A four-year resident of the village, Lada admitted on more than one occasion during the forum that she was learning on the go, at one point apologizing in response to a question how the village should protect the environment.
After encouraging residents to recycle, Lada said, “Sorry, I was ill-prepared for something like this. I don’t have a correct answer and I’m not going to try to make something up.
In her closing statement, Lada acknowledged that the Common Sense Party was new to the scene, but argued that “just because we are new doesn’t mean we are not concerned.”
But after saying that her slate had “great ideas,” Lada again addressed her own lack of familiarity with some of the issues facing the village.
“I just hope with all the questions that have come up and my lack of knowledge of some of, of giving you the right answers; as I said, it’s new to me and to all the people that are running on the Common Sense Party,” Lada said.
Lada’s uncertainty contrasted with PEP’s three candidates for trustee, Edward Cote, Michael Garvey and Nicole Gilhooley. It didn’t help Lada that she was on her own at the table; running mates Kathleen Hillmann and Edward “E.J.” Frantzen did not attend the forum.
Garvey, a former two-term village president and longtime trustee, stated that sitting on the village board wasn’t a lark.
“This is an important job and an important position,” Garvey said. “It takes a lot of time and it’s not something you learn on the fly.”
Garvey pointed to the Common Sense Party’s campaign materials, which call for “an open and transparent budget process that involves participation of residents,” and blasted the implication that it doesn’t already exist.
“We talked about and passed a budget over the course of six meetings where nobody showed up or nobody gave any input,” Garvey said. “None of the other candidates have ever approached myself and wanted to talk about an issue. Ask what their motivation is for asking to be elected right now.”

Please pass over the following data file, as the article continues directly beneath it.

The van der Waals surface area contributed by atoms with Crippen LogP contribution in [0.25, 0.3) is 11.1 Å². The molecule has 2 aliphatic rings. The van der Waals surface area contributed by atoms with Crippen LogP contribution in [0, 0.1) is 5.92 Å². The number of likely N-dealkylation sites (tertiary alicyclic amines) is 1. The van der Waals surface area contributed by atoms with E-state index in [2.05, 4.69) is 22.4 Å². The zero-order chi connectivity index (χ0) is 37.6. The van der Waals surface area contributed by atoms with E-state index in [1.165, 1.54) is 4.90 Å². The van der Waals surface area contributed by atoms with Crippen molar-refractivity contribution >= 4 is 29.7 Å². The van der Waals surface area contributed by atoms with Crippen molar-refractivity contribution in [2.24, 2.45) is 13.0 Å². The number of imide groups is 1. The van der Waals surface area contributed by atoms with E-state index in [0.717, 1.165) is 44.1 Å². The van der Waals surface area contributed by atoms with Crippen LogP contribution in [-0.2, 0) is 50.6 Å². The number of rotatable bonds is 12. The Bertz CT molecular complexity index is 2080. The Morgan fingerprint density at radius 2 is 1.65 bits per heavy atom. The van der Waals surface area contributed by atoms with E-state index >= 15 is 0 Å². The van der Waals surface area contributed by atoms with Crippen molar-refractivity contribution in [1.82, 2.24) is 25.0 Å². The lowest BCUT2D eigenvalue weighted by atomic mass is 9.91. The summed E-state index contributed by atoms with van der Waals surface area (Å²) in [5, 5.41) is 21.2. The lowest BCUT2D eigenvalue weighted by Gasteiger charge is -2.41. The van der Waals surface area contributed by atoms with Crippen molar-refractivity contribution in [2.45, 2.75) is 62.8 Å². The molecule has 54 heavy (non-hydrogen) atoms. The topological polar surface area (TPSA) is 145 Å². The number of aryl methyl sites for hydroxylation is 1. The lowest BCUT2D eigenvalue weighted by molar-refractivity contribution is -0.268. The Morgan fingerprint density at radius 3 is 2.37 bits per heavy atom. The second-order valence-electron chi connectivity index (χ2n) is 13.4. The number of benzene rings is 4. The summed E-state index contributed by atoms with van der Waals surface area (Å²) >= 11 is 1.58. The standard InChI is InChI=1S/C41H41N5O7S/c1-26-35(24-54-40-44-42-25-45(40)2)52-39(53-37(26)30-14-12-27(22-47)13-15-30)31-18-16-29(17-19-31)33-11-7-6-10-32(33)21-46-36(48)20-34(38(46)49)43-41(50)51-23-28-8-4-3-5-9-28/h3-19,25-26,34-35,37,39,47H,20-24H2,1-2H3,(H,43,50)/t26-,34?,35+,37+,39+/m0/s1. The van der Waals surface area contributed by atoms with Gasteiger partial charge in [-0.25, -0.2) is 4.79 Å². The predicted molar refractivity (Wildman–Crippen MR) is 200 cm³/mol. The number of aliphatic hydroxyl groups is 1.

PEP’s candidates highlighted their history of local involvement, from Garvey’s involvement in local sports organizations and village government to Cote’s role as co-chairman of the Brookfield Playgrounds and Recreation Commission, as a youth sports coach, Project NICE volunteer and food pantry volunteer to Gilhooley’s role as an incumbent village trustee, her former work with the Brookfield Beautification Commission and her work as a school, Project NICE and Little League volunteer.
“How do you get people involved? I wish I knew the secret to that, because I see the same volunteers at everything,” Cote said. “You see the same people doing the same things. You see them at the school boards, you see them at the baseball games you see them 10 o’clock at night cleaning the field after the baseball games.”
While the trustees’ forum was less revealing than the presidential forum in terms of issues, a question on the pace of economic development summed up the two approaches.
Garvey admitted economic development moved at a slow pace, but that there was progress, that new businesses were opening and sales tax receipts hit a record level in 2016.
“It might not fit people’s convenient political message that things aren’t going well, but we’re moving in the right direction,” Garvey said.
Lada acknowledged that “downtown Brookfield has grown,” but suggested the village help with storefront beautification “to make it look more appealing to visitors.”
Cote and Gilhooley responded by saying that the village recently created a no-interest loan program for business signs in the village’s TIF districts and Gilhooley said that the village was reaching out to attract people.
“Economic development is not just about attracting a new business,” Gilhooley said. “It’s about attracting people to Brookfield, having resident be comfortable about shopping local and having options. It’s about attracting visitors.”